Whether you live in New York City or in a rural village in Africa, women play a critical role in providing greater opportunities and brighter futures for their children.

As mothers, we know this from our own families.

As CEOs, this is even clearer to us as our organizations save and improve the lives of children and families facing crippling poverty and heartbreaking circumstances around the globe.

As the world presents new challenges for our country at every turn, International Women’s Day not only marks the achievements of women, but the recognition that investments in global development programs yield a return that improves our security, prosperity, and advances the values of our nation.

Women everywhere want their children to have an opportunity to succeed.

They hope for a better future for their children, but some in the developing world lack the resources to tap the potential inherent within each child.

We often work in partnership with the U.S. government to ensure mothers and children in deprived communities have opportunities to lift themselves out of poverty.

Programs funded by the U.S. International Affairs Budget that meet the needs of vulnerable mothers and children are an investment that pays dividends by keeping our country safe and our economy strong.

Raising families out of destitution replaces desperation with the ability to thrive.

Children are less likely to be exploited for violence and political means when they are provided for and are able to go to school.

International development programs help vulnerable families achieve sustainable livelihoods to build social, economic, and political stability that opens new markets for U.S. goods and services and helps to prevent conflicts before they occur.

Let’s look at some of the ways we are working throughout the world, and as mothers always do, we’ll start with good eating habits.

In a child’s first 1,000 days of life, nutrition has a profound impact on a child’s ability to grow, learn, and eventually rise out of poverty. Our maternal and early child nutrition and development interventions cost very little and can be easily monitored, while their results shape a society’s long-term health, stability and prosperity.

During the current drought and food crisis in the Horn of Africa, Somali women and children are forced to walk for days and sometimes weeks to escape hunger and conflict in their homeland. But instead of only helping kids after they become malnourished, our investments in sustainable agriculture have made food available during these critical times.

We may not be able to control natural disasters, but we can assuage their effects through effective, preventive programs.

The U.S .government-supported Famine Early Warning System reduced the number of people at risk of starvation in Ethiopia by eight million during this current drought as compared to the last East African famine.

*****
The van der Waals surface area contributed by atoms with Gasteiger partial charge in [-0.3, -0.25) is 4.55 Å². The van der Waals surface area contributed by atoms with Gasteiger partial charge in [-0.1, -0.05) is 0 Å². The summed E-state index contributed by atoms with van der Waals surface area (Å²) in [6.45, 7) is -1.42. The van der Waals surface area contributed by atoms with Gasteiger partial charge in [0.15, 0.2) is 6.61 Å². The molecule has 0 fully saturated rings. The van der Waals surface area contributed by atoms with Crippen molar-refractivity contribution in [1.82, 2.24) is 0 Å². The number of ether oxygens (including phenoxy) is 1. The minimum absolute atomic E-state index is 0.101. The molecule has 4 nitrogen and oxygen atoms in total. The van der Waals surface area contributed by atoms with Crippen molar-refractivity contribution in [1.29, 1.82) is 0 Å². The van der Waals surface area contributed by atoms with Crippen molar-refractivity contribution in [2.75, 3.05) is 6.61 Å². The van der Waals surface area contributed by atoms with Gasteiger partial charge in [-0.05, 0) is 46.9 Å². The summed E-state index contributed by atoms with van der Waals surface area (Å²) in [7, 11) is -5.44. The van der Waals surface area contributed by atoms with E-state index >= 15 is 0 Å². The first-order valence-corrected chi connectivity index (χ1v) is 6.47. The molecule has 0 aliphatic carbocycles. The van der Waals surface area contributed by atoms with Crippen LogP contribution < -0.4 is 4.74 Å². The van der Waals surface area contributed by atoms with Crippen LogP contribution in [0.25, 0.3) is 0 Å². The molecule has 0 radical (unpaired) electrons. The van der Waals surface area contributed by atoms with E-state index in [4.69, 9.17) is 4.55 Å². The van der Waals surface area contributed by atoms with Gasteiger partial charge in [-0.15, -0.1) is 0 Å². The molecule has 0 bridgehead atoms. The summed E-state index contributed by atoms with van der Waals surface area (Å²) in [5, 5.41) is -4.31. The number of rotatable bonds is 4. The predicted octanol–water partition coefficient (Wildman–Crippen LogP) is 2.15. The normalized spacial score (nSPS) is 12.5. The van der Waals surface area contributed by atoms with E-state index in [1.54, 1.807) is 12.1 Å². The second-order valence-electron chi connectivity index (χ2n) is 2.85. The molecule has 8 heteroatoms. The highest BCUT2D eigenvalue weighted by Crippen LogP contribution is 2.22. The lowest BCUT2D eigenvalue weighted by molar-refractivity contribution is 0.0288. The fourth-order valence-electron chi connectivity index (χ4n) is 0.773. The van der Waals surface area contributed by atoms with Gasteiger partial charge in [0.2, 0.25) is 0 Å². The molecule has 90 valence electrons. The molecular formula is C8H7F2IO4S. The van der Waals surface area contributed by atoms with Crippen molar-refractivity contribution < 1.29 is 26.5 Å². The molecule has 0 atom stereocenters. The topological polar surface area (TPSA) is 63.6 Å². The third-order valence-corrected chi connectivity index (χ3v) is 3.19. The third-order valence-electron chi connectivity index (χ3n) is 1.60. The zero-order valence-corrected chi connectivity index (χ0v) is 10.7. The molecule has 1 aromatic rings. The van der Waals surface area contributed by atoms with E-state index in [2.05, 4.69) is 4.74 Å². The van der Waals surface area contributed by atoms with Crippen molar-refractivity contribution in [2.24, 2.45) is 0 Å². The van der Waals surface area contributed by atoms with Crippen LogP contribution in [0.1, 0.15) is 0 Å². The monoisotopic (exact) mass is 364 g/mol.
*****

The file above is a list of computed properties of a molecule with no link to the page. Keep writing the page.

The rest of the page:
The past few decades have seen great strides in global health as mortality for children under age five has decreased by 37% and maternal mortality has been reduced by 34% since 1990.

We should be proud of our country’s contribution to these results. Still, 1,000 girls and women die each day in pregnancy and childbirth because they do not receive the lifesaving care they need to make childbirth joyous instead of fearful.

Mothers, aunts and grandmothers are most often a child’s first teacher. The cycle of illiteracy that traps millions of girls throughout the developing world can be changed by these early teachers.

Each girl who goes to school and learns to read is more likely to send her own girls, as well as boys, to school putting them on the path to reach their full potential in life, thus improving literacy, school graduation rates and economic opportunity with each generation.

When women succeed, society succeeds, resulting in greater stability and healthier economies around the world.

Just last week, USAID launched a new policy on empowering women and girls that will focus on achieving better health, education, and economic outcomes. And our organizations often match private resources to accomplish these goals.

At just one percent of the federal budget, the International Affairs Budget is a cost-effective tool with proven results in empowering women and girls to become catalysts for positive change.

Global development is a smart investment that proves the old adage, “An ounce of prevention is worth a pound of cure.” While budgets are tight and times are tumultuous, it is important for our leaders in Congress to know our development and diplomacy programs not only demonstrate the values of our nation, but ultimately increase our own prosperity and security.

On International Women’s Day, we honor the important role women play every day in building a better, safer world.

Anne Lynam Goddard is the President and CEO of ChildFund International and Carolyn Miles is the President and CEO of Save the Children. They are both board members of the U.S. Global Leadership Coalition.